In Praos you would not accept the forked chain if you were online all the time, but if you bootstrap from genesis you would have to trust somebody telling you this is the valid chain, which would deviate hard from Proof of work and they could make the argument anymore that PoS is the same but more clean…

In regards to Genesis I have to do more research but I think from what I’ve seen it does not prevent the attack.

From what I’ve seen about Genesis is that in Genesis the block densety after the fork would have to be higher on the current chain (not the forked chain) to be adopted as the valid chain. Idk this seems to be pretty weak to me if you take these token economics into consideration and the participation of the stakers would have to be always pretty high within k after the fork.

In PoW you have to put a ton of skin in the game to perform a long-range attack and in in PoS it seems like that is is the natural thing to do for some parties which is kind of dangerous. Is Cardano open for the thought to adopt slashing?

By the way how big is k within Genesis?

The “nothing at stake problem” is not relevant in Ouroboros, each slot has a preassigned slot leader. (through randomness created in an whole epoch)

Every node can easily verify that the block was created according the blockchain rules (like the right genesis, not having double-spends…) and was produces by a valid slot leader.


Sorry, the only reason I’m moving a thread is that I think it’s in the wrong place or it gets more visibility from another category. Okay, I have to admit this time @rdlrt and I had different views about the right category and worked against each other :grinning:. That was not intentional, of course.


If that would be the case you’d not need to write proofs. No, you can issue two blocks as a slot-leader and AFAIU it slot-leaders can therefore change at the fork at the next epochs.

I think it is hard to discuss these things in “one-liners”. Unfortunately, you have to understand that we see such postings very often on Twitter, in the forum and in Reddit that claim something in one or two lines.

So, I recommend reading this paper about common attacks and why they do not affect Ouroboros:

Many people have already given it a lot of thought. It addresses as well as double-spending attacks, nothing at stake problem, long-range attacks and others in a scientific manner.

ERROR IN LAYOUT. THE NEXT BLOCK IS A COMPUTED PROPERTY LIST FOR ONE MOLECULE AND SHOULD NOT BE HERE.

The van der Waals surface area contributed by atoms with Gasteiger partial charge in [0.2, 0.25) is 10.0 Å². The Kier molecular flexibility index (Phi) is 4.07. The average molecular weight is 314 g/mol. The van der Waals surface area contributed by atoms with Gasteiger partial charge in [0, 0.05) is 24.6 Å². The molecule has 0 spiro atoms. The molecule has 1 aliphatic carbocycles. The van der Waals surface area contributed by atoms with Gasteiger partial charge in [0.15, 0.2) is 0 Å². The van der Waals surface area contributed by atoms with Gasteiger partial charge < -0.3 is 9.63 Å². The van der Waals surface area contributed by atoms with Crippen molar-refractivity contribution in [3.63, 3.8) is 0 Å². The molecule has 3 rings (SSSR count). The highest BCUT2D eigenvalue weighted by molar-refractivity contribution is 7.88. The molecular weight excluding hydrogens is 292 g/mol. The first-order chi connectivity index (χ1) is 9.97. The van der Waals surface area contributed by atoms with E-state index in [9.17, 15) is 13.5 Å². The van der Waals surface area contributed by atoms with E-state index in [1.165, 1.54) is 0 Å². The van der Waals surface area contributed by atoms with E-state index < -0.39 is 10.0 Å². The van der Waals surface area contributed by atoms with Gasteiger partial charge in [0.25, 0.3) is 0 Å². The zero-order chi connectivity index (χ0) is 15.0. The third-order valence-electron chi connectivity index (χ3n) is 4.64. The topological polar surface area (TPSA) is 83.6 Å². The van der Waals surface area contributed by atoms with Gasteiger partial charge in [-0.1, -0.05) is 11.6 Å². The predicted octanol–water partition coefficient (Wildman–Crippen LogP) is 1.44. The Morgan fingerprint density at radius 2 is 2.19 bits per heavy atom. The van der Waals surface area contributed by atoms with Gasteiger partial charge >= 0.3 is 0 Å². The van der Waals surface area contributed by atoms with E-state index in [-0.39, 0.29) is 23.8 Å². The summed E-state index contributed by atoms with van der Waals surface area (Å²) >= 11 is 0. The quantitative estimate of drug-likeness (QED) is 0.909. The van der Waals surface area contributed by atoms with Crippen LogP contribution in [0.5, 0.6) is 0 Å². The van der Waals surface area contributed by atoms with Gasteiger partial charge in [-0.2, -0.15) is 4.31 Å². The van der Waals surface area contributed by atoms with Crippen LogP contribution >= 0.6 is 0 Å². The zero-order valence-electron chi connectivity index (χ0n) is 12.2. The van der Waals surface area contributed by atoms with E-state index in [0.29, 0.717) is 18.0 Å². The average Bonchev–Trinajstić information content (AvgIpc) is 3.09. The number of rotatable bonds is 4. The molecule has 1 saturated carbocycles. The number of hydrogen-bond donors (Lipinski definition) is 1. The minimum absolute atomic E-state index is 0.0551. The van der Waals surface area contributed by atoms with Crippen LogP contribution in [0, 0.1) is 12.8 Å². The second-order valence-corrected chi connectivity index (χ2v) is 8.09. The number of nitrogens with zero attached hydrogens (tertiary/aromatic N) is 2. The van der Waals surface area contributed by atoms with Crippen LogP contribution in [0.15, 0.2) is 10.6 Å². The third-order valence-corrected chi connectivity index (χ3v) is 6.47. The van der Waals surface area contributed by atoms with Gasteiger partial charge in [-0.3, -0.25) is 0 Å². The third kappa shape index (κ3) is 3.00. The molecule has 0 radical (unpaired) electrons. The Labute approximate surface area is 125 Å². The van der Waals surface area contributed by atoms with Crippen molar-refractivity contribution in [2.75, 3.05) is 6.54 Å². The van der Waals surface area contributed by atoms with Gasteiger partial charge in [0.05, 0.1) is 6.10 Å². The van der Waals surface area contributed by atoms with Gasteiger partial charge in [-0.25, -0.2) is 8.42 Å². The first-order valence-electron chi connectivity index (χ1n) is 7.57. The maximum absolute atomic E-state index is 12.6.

If you have any criticisms afterwards and you formulate them very well, I’m happy to try finding the right contact person to forward your thoughts.

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Somehow Cardano always tries to avoid giving simple answers to simple questions and always point to papers. I did not ask for the mathematical proofs, I asked for an abstract answer. If that is not possible and you do not want such discussion, ok, no problem, then I’m out here… I described a pretty easy and simple to understand scenario with common terminology.

Do you know the sentence “if you cannot explain it in simple terms you do not understand it”. This sentence is IMO almost always true from my experience. It is easy to get caught up in a topic and miss the whole picture.

In the videos they talk about attack scenarios in an abstract manner. Why can somebody not answer a question here and get an abstract answer, instead you get pointed to a whitepaper with a bunch of mathematical proofs? I mean I did not ask for the mathematical proof.

Just as a sidenote, it seems people consider things to be more valueable that they understand. You see that at Monero and Bitcoin. Yes, that is no fact, but it is most probably true in this space and will be in the future and from what I can see Cardano wants to create something of value and if they do then they should probably be able to explain things in a more competent way then they do in the videos.

And another sidenote: If you look at the videos, then you see, that always when it comes to the interesting part they somehow cut the video and say there is no time anymore or the do not cover it at all when it gets interesting and just jump to the next topic. I have to say that I find the educational videos are pretty bad quality. But you tried. Other projects do not even try… When you do something you should to it in a competent manner and not half baked. I hope that Cardano you can handle critique.

Anyway, I think the only way to get answers is to dig into the proofs in the paper. Thx for the discussion.

I’m really sorry if you feel that way. I was in a rush when I wrote this. What I was trying to say is that if you try to void the security proofs, then there is a path to this.